The analysis results of overall survival according to age and the degree of obesity are as follows (Fig. 3). Regarding overall survival according to age, there were no significant differences in overall survival between the younger old and older old groups (95.9% vs. 89.9%, P=0.279). As for overall survival according to the degree of obesity, there was a significant difference in overall survival between the obesity and severe-obesity groups (95.5% vs. 80.0%, P=0.011).

Fig. 3. (A) Oveall survival in age group. (B) Overall survival in obesity group. BMI = body mass index.
DISCUSSION

With respect to the health management of cancer patients who are likely to achieve long-term survival by surgical treatment, obesity is likely to cause and aggravate various metabolic diseases, leading to negative clinical outcomes [2,3]. Thus, onco-metabolic surgery has recently been attempted to treat gastric cancer and obesity simultaneously in obese gastric cancer patients [10-12]. However, actual benefits of concurrent bariatric surgery in the surgical treatment of obese elderly patients with gastric cancer have not been insufficient. Therefore, this study aimed to investigate long-term changes in BMI and nutritional biomarkers after radical gastrectomy in obese elderly patients with gastric cancer in order to provide basic data for clinical decision making related to gastric cancer treatment in obese elderly patients.

In this discussion, obese elderly patients with gastric cancer are classified according to age and degree of obesity, and differences in clinical characteristics between groups are comparatively examined.

In terms of age, elderly patients aged below 75 were categorized as the younger old group and those aged 75 or older as the older old group. In both age groups, the mean BMI was about 27.0 kg/m2 before surgery and about 23.7 kg/m2 at 12 months after surgery. The mean BMI was decreased by about 13% at 12 months after surgery, compared to preoperative BMI, and it remained at a similar level during the 4-year follow-up period. There were no significant differences in the mean BMI between the two age groups at each follow-up timepoint. These results are similar to the findings of previous studies reporting the tendency that preoperative body weight decreased by an average of 5%~10% at 12 months after radical gastrectomy and the level of body weight was maintained during a long period [14,15]. Thus, the results of the present study confirmed that age of elderly patients does not have a significant effect on differences between pre- and post-operative BMI in obese elderly gastric cancer patients.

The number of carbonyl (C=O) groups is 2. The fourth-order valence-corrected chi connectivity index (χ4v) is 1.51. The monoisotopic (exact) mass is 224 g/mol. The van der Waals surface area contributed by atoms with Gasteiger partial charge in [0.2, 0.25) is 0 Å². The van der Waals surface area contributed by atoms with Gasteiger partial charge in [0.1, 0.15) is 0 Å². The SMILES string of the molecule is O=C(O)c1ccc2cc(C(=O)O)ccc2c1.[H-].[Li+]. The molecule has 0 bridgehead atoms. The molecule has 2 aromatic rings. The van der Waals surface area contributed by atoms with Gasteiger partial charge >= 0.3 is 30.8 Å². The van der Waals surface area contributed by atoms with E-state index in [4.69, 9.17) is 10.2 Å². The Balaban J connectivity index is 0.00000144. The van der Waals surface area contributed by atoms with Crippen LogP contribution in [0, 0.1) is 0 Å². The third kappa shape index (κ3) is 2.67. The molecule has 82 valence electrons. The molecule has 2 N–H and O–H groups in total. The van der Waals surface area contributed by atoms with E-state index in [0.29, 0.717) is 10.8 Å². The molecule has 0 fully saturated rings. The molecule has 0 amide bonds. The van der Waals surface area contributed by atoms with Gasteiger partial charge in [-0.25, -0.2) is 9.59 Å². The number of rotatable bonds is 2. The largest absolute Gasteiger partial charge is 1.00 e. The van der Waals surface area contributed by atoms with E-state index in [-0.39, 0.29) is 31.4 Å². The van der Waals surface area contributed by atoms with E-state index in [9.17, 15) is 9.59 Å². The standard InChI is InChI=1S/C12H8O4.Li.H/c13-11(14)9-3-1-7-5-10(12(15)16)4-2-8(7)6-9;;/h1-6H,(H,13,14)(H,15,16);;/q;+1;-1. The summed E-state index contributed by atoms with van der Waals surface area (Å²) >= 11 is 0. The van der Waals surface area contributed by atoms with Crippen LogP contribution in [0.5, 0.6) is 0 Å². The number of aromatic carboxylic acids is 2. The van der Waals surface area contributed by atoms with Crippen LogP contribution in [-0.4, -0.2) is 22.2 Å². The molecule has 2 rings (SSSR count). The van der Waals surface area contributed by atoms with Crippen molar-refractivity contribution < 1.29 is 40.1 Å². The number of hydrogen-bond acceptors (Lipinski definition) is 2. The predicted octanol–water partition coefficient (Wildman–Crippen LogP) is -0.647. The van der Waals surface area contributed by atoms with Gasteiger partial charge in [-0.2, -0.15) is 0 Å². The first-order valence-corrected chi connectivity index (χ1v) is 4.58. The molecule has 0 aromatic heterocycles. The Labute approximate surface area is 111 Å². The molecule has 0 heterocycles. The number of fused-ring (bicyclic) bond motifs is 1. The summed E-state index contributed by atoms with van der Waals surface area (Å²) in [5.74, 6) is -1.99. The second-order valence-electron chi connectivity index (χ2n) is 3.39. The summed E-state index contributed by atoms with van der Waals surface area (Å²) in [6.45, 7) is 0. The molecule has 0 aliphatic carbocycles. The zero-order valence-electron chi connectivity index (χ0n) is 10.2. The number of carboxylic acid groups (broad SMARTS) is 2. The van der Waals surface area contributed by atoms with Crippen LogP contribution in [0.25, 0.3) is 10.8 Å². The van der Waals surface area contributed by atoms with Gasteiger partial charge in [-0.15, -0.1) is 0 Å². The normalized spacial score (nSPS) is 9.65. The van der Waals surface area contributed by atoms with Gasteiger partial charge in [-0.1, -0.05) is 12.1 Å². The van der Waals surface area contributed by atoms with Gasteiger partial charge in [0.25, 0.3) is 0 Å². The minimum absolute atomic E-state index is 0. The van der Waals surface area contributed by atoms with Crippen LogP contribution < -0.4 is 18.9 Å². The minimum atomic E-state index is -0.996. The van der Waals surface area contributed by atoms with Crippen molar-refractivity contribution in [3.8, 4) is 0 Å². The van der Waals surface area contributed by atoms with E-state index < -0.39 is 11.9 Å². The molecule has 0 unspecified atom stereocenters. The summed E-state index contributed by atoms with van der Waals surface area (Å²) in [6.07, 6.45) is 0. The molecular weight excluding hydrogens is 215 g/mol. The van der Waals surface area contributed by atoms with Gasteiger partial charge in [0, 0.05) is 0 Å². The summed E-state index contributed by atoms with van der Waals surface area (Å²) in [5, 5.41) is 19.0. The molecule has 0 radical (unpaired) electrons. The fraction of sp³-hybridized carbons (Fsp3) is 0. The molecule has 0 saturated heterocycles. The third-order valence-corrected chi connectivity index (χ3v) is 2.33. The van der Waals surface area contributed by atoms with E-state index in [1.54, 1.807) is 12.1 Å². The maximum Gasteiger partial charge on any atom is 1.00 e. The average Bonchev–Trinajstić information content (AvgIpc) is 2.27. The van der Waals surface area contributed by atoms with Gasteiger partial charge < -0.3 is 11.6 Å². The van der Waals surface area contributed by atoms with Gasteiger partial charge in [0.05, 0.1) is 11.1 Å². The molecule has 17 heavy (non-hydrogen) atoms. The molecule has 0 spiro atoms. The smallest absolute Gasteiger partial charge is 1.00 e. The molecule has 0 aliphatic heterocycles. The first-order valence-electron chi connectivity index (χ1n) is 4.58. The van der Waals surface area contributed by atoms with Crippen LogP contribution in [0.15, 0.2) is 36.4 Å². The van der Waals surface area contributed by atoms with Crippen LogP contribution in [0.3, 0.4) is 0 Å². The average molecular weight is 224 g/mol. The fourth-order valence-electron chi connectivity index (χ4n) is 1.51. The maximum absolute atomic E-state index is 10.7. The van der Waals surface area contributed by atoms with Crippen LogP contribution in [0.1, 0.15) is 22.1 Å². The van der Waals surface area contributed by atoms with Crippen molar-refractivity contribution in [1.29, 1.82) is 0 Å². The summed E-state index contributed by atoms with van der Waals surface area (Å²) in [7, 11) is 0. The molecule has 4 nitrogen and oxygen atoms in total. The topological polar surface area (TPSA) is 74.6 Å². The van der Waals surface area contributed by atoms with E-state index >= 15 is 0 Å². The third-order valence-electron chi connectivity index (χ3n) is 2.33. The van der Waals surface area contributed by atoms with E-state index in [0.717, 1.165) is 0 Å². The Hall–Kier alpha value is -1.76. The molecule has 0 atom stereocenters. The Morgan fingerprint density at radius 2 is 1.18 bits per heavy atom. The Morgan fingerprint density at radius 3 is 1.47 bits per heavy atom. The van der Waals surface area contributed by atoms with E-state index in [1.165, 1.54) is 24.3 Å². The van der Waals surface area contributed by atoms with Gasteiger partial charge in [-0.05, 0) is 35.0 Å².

The clinical characteristics according to age revealed that there were no differences in the incidence of complications and the survival rate according to age. Although it has been found that age is generally one of the factors affecting the morbidity of diseases in older people, some studies reported that age was shown to have no significant effect on the incidence of complications in gastric cancer patients who underwent gastrectomy, while malnutrition was found to be a main influencing factor, and poorer nutritional status was associated with a higher incidence of complications [16,17]. In this study, regarding postoperative complications in obese elderly patients with gastric cancer, age was not a significant influencing factor for differences between groups. However, in both the younger old and older old groups, out of the total postoperative complications, complications with Clavian-Dindo Classification grade 2 or above took up 80% or more. In particular, the incidence of complications with Clavian-Dindo Classification grade 3 or above was slightly higher in the older old group than the younger old group, showing that obese elderly patients in the older old group are vulnerable to severe complications. Therefore, for obese elderly patients in the older old group, careful attention should be paid to health management including complications after gastrectomy.